The vision is to form a network of self-sustainable community centers that support the health of the people and the land.

Los principios básicos son (1) la salud del cuerpo, mente, y espíritu y (2) auto-sustentabilidad

The basic principles are (1) physical, mental, and spiritual health and (2) self-sustainability.

Our unique approach to education

Download Feb 2012 418An authentic educational environment nurtures, nourishes and prepares children for a healthy, vibrant lifestyle. As facilitators, the adults are role models for younger people, and everyone is entitled to wholesome food and a healthy balance of work, play and rest.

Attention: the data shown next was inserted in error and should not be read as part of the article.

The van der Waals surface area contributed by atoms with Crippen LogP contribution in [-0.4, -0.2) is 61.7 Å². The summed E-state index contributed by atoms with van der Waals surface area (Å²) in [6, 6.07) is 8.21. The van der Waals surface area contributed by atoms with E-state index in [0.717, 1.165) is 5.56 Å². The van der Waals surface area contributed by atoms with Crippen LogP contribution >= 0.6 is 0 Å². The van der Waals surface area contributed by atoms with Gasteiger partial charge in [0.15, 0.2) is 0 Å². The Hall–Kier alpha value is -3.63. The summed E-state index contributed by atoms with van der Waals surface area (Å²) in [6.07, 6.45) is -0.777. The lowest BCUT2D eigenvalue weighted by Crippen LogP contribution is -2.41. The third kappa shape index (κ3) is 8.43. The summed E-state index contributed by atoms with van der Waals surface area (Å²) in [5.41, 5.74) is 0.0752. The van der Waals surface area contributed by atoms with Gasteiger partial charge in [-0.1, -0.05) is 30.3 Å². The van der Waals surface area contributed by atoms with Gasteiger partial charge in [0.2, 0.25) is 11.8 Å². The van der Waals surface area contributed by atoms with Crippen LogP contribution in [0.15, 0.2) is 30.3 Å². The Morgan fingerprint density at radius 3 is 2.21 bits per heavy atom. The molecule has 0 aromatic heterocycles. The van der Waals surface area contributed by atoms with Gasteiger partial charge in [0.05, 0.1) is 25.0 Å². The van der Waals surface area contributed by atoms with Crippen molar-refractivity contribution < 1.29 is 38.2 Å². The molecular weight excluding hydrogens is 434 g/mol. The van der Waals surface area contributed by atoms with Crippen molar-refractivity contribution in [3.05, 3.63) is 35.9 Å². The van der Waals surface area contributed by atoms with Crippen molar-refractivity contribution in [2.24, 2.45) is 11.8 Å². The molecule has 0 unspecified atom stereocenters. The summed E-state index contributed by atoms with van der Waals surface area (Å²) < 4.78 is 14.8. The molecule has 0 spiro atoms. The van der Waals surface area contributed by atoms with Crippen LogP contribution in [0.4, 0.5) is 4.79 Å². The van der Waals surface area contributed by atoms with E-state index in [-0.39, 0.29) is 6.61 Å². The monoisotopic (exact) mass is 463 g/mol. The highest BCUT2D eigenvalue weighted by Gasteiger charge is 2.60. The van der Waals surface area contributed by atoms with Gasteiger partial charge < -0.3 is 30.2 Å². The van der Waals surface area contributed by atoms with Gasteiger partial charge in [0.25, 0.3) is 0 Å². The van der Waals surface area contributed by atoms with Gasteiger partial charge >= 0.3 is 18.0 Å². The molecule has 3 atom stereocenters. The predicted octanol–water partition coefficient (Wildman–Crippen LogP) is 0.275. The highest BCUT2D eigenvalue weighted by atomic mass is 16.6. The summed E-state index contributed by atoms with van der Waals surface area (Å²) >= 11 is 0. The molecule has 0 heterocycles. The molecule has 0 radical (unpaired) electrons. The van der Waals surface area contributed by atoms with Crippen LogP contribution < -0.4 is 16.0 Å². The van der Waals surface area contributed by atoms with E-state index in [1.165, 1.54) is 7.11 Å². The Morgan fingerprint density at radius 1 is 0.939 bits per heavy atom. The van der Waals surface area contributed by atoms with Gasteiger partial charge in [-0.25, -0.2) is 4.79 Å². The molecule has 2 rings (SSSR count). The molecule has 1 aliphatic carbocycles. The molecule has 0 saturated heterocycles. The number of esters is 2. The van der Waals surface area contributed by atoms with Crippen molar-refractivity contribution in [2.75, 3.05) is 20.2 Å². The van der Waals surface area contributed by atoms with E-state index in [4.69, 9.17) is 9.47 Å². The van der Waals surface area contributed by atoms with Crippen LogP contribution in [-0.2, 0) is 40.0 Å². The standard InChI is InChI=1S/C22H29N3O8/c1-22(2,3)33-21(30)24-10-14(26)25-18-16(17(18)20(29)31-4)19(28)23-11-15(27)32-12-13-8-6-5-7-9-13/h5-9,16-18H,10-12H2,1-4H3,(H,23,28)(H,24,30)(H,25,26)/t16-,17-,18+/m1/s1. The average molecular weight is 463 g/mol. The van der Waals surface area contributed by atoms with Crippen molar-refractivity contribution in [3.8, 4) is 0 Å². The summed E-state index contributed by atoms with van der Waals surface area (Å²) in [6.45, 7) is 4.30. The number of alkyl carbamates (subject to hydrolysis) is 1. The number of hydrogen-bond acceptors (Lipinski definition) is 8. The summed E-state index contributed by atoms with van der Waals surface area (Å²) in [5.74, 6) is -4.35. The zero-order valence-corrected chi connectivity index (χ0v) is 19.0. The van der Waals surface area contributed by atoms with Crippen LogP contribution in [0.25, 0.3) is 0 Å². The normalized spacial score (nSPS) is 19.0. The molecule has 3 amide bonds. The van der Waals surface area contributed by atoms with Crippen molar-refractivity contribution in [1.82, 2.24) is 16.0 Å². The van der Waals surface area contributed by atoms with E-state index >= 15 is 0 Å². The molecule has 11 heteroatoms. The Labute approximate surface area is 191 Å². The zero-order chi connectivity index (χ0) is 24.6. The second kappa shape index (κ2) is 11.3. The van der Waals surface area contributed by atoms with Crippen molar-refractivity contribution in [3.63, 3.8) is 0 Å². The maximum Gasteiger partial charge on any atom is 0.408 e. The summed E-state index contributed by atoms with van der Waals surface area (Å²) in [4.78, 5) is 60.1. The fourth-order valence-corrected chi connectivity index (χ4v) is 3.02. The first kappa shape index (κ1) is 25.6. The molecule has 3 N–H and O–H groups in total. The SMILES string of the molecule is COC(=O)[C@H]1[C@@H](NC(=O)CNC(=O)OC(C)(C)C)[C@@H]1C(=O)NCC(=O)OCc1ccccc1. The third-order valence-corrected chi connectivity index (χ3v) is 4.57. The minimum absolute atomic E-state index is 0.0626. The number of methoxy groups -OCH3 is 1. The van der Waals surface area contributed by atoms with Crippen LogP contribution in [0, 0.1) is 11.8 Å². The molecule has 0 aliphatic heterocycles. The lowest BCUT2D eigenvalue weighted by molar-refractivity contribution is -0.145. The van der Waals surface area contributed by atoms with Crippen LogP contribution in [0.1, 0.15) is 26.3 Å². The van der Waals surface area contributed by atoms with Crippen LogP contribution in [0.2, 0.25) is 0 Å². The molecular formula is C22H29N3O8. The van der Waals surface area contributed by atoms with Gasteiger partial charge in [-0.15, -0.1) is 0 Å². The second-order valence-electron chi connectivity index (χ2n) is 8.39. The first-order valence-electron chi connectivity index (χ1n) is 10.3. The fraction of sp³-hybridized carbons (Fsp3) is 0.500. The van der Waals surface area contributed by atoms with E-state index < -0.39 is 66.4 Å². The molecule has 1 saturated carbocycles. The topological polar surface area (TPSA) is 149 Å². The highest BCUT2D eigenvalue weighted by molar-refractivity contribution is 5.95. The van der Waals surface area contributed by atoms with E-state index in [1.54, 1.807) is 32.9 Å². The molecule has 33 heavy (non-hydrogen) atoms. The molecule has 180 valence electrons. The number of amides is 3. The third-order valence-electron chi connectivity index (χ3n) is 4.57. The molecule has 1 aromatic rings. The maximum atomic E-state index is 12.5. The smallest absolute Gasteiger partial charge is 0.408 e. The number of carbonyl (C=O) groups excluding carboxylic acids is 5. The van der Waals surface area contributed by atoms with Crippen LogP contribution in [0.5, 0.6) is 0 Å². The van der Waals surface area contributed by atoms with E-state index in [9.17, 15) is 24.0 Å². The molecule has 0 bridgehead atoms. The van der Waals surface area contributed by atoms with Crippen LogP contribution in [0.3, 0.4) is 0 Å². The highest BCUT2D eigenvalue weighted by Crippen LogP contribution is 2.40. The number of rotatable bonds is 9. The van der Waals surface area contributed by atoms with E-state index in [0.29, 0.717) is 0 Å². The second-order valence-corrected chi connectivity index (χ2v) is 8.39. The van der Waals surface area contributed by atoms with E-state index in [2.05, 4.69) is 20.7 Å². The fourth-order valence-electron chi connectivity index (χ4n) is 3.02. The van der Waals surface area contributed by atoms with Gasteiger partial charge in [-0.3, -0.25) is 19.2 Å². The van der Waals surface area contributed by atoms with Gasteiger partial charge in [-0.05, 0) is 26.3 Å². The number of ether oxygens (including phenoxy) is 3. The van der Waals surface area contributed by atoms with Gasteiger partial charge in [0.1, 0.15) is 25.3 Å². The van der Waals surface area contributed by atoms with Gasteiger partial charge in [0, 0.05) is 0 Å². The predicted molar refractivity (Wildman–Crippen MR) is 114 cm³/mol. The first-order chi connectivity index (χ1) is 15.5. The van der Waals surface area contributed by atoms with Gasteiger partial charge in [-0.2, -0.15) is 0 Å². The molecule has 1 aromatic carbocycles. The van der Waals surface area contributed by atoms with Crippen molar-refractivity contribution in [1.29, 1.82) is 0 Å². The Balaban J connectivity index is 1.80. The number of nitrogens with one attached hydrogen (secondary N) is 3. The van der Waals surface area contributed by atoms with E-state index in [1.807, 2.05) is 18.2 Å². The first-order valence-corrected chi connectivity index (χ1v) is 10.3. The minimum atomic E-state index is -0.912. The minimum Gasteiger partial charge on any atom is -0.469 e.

It is natural to rest after eating a mid-day meal, the way a dog or cat curls up after being fed. Sending children off to recess immediately after lunch prevents proper digestion and absorption of nutrients. This is just one example of the many ways that mainstream education engenders unhealthy habits and maladaptive behaviors.

Let’s consider a unique approach: An authentic educational environment provides people with knowledge, engenders wisdom and prepares children to be healthy, vibrant human beings within communities that steward the earth.

You might ask, “But how does this prepare kids for the real world—the workplace—where you have to be on a tight schedule?”